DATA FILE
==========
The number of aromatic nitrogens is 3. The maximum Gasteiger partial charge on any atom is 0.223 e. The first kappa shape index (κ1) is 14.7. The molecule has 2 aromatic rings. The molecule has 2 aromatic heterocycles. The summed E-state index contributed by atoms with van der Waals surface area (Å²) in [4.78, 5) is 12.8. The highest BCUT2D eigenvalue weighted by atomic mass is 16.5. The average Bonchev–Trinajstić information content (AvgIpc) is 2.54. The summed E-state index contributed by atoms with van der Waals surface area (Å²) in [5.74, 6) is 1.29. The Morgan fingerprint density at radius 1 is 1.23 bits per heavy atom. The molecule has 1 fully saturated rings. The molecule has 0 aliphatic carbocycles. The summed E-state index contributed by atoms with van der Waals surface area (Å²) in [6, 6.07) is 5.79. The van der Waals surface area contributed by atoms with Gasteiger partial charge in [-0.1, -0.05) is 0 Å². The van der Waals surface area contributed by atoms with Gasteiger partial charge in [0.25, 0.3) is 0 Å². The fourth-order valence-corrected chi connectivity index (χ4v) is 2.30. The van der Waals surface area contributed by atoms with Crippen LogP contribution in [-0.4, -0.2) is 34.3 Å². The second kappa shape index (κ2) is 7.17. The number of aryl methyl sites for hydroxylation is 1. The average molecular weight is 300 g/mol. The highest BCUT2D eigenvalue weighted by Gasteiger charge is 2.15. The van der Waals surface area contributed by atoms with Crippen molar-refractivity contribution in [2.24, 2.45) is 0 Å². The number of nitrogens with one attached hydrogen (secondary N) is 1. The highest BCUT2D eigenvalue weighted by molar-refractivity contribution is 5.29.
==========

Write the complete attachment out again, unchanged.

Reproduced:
The number of aromatic nitrogens is 3. The maximum Gasteiger partial charge on any atom is 0.223 e. The first kappa shape index (κ1) is 14.7. The molecule has 2 aromatic rings. The molecule has 2 aromatic heterocycles. The summed E-state index contributed by atoms with van der Waals surface area (Å²) in [4.78, 5) is 12.8. The highest BCUT2D eigenvalue weighted by atomic mass is 16.5. The average Bonchev–Trinajstić information content (AvgIpc) is 2.54. The summed E-state index contributed by atoms with van der Waals surface area (Å²) in [5.74, 6) is 1.29. The Morgan fingerprint density at radius 1 is 1.23 bits per heavy atom. The molecule has 1 fully saturated rings. The molecule has 0 aliphatic carbocycles. The summed E-state index contributed by atoms with van der Waals surface area (Å²) in [6, 6.07) is 5.79. The van der Waals surface area contributed by atoms with Gasteiger partial charge in [-0.1, -0.05) is 0 Å². The van der Waals surface area contributed by atoms with Gasteiger partial charge in [0.25, 0.3) is 0 Å². The fourth-order valence-corrected chi connectivity index (χ4v) is 2.30. The van der Waals surface area contributed by atoms with Crippen LogP contribution in [-0.4, -0.2) is 34.3 Å². The second kappa shape index (κ2) is 7.17. The number of aryl methyl sites for hydroxylation is 1. The average molecular weight is 300 g/mol. The highest BCUT2D eigenvalue weighted by Gasteiger charge is 2.15. The van der Waals surface area contributed by atoms with Crippen molar-refractivity contribution in [2.24, 2.45) is 0 Å². The number of nitrogens with one attached hydrogen (secondary N) is 1. The highest BCUT2D eigenvalue weighted by molar-refractivity contribution is 5.29.